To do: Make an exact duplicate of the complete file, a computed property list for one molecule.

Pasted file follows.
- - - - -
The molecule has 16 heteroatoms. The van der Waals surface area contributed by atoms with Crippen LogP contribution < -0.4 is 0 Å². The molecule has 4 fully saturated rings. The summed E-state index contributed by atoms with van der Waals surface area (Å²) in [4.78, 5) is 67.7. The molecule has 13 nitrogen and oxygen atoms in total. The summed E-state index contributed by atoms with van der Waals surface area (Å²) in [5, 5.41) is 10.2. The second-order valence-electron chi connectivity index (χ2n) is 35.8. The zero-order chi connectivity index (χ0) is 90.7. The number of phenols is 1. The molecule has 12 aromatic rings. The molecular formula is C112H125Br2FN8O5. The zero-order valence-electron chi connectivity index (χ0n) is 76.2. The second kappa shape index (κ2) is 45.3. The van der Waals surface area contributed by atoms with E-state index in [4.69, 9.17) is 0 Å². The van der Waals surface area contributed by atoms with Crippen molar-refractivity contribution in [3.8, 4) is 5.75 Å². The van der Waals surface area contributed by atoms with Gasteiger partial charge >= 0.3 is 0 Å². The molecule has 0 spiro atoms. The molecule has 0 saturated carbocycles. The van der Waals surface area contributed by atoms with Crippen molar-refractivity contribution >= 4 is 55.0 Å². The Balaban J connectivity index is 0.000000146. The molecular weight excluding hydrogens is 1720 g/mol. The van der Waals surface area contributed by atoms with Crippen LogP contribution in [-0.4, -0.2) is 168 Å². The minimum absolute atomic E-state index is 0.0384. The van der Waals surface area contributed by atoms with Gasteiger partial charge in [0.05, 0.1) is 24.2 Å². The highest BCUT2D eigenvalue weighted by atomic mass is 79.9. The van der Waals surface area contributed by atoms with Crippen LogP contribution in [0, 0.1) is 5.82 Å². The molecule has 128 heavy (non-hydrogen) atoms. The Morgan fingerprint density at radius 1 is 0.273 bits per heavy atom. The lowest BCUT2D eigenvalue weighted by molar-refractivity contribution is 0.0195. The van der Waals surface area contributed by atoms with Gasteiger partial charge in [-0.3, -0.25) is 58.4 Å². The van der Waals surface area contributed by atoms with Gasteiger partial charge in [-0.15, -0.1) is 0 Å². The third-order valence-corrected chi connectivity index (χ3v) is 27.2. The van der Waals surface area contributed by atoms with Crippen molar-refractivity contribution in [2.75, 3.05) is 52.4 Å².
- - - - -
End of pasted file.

The molecule has 16 heteroatoms. The van der Waals surface area contributed by atoms with Crippen LogP contribution < -0.4 is 0 Å². The molecule has 4 fully saturated rings. The summed E-state index contributed by atoms with van der Waals surface area (Å²) in [4.78, 5) is 67.7. The molecule has 13 nitrogen and oxygen atoms in total. The summed E-state index contributed by atoms with van der Waals surface area (Å²) in [5, 5.41) is 10.2. The second-order valence-electron chi connectivity index (χ2n) is 35.8. The zero-order chi connectivity index (χ0) is 90.7. The number of phenols is 1. The molecule has 12 aromatic rings. The molecular formula is C112H125Br2FN8O5. The zero-order valence-electron chi connectivity index (χ0n) is 76.2. The second kappa shape index (κ2) is 45.3. The van der Waals surface area contributed by atoms with E-state index in [4.69, 9.17) is 0 Å². The van der Waals surface area contributed by atoms with Crippen molar-refractivity contribution in [3.8, 4) is 5.75 Å². The van der Waals surface area contributed by atoms with Gasteiger partial charge >= 0.3 is 0 Å². The molecule has 0 spiro atoms. The molecule has 0 saturated carbocycles. The van der Waals surface area contributed by atoms with Crippen molar-refractivity contribution >= 4 is 55.0 Å². The Balaban J connectivity index is 0.000000146. The molecular weight excluding hydrogens is 1720 g/mol. The van der Waals surface area contributed by atoms with Crippen LogP contribution in [-0.4, -0.2) is 168 Å². The minimum absolute atomic E-state index is 0.0384. The van der Waals surface area contributed by atoms with Gasteiger partial charge in [0.05, 0.1) is 24.2 Å². The highest BCUT2D eigenvalue weighted by atomic mass is 79.9. The van der Waals surface area contributed by atoms with Crippen LogP contribution in [0, 0.1) is 5.82 Å². The molecule has 128 heavy (non-hydrogen) atoms. The Morgan fingerprint density at radius 1 is 0.273 bits per heavy atom. The lowest BCUT2D eigenvalue weighted by molar-refractivity contribution is 0.0195. The van der Waals surface area contributed by atoms with Gasteiger partial charge in [-0.3, -0.25) is 58.4 Å². The van der Waals surface area contributed by atoms with Gasteiger partial charge in [-0.15, -0.1) is 0 Å². The third-order valence-corrected chi connectivity index (χ3v) is 27.2. The van der Waals surface area contributed by atoms with Crippen molar-refractivity contribution in [2.75, 3.05) is 52.4 Å².